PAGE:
CIL Watch #7: Boroughs fire warning over Crossrail CIL

If all you want for Christmas is an update on the latest CIL charging schedules to be published, then you are in the right place. News of boroughs' concerns over the London mayor's proposed Community Infrastructure Levy charges, new draft charging schedules and the latest contract wins feature in our festive CIL Watch update - the final update of 2011.

Boroughs fire warning over Crossrail CIL…

Earlier this month, a public examination of London mayor Boris Johnson’s plans to raise £300 million towards the cost of Crossrail through a Community Infrastructure Levy (CIL) closed. At the public examination, boroughs warned that the mayor’s proposed levy could stymie regeneration schemes in parts of the capital and hit developer contributions for affordable housing. Johnson wants to raise £300 million towards the cost of Crossrail by requiring councils to set a charge on new development in their areas. He has set out proposed charges for the levy, splitting boroughs into three groups.

But at the public examination into the proposed levy representatives from London boroughs warned that it could hit developer contributions for affordable housing. They say that, as the mayor’s levy is the first call on developer contributions, boroughs could struggle to raise enough cash through their own CIL charges and section 106 (S106) planning deals to make schemes in their areas viable. S106 contributions for affordable housing could be squeezed as a result, boroughs warn.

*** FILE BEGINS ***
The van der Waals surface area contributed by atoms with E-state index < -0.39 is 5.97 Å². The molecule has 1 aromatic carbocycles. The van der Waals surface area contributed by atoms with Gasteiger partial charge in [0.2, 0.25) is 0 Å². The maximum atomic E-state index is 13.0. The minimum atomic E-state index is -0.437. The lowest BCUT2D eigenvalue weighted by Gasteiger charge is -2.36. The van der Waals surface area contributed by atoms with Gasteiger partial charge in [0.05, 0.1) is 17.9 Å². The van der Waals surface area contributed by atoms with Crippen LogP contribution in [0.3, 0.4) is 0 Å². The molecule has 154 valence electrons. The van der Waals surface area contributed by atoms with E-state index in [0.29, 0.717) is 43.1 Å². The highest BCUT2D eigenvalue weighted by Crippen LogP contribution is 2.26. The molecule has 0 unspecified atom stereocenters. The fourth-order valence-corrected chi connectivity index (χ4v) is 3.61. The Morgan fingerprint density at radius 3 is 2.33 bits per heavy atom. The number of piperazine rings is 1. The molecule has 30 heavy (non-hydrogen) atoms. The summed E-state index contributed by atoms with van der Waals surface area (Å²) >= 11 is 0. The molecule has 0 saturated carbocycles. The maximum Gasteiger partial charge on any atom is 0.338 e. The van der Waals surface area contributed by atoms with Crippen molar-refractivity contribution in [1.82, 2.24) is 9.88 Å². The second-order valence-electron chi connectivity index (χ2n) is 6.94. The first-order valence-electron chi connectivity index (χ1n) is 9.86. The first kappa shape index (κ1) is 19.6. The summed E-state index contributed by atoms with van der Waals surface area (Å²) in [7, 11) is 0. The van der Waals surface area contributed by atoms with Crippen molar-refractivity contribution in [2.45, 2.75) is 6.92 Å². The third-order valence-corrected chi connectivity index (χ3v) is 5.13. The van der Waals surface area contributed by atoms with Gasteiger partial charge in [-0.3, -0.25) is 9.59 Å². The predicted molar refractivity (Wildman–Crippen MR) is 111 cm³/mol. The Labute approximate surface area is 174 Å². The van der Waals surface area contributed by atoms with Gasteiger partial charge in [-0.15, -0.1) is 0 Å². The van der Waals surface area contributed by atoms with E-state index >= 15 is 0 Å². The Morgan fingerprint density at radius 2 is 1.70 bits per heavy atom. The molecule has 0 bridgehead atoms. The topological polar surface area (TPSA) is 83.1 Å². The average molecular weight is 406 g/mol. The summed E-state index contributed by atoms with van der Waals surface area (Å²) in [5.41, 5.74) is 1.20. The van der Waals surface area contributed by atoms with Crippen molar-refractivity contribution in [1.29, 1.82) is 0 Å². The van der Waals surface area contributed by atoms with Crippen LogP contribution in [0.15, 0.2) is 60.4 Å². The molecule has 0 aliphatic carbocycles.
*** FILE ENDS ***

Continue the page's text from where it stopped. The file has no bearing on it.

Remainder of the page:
At the examination, north London councils opposed the mayor’s plans to impose a flat CIL charge on each borough, saying that some boroughs, such as Haringey, have large variations in residential values. Stephen Knight, deputy director of sub-regional partnership the North London Strategic Alliance, said: "There’s a huge difference between Highgate and Tottenham. A charge of £35 per square metre is a heck of a lot of money somewhere like Tottenham."

Faraz Baber, executive director for policy at business group London First, said: "London First supports Crossrail and the funding package. But the approach that has been adopted could dissuade development from coming forward in some parts of London."

The examiner is expected to report at the beginning of 2012.

Government mulls changes to levy rules…

Today’s issue of Planning reveals that the government is considering calls for the regulations governing CIL to be amended to ensure that developers do not face unanticipated liabilities should they seek to change the conditions of their planning permissions. This follows lobbying by the London mayor’s office, business group London First and lobby groups the British Property Federation and Home Builders Federation, who are concerned about the implications of the current CIL regulations for developers seeking to use section 73 of the Town and Country Planning Act 1990 to amend schemes that already have permission.

More charging schedules published…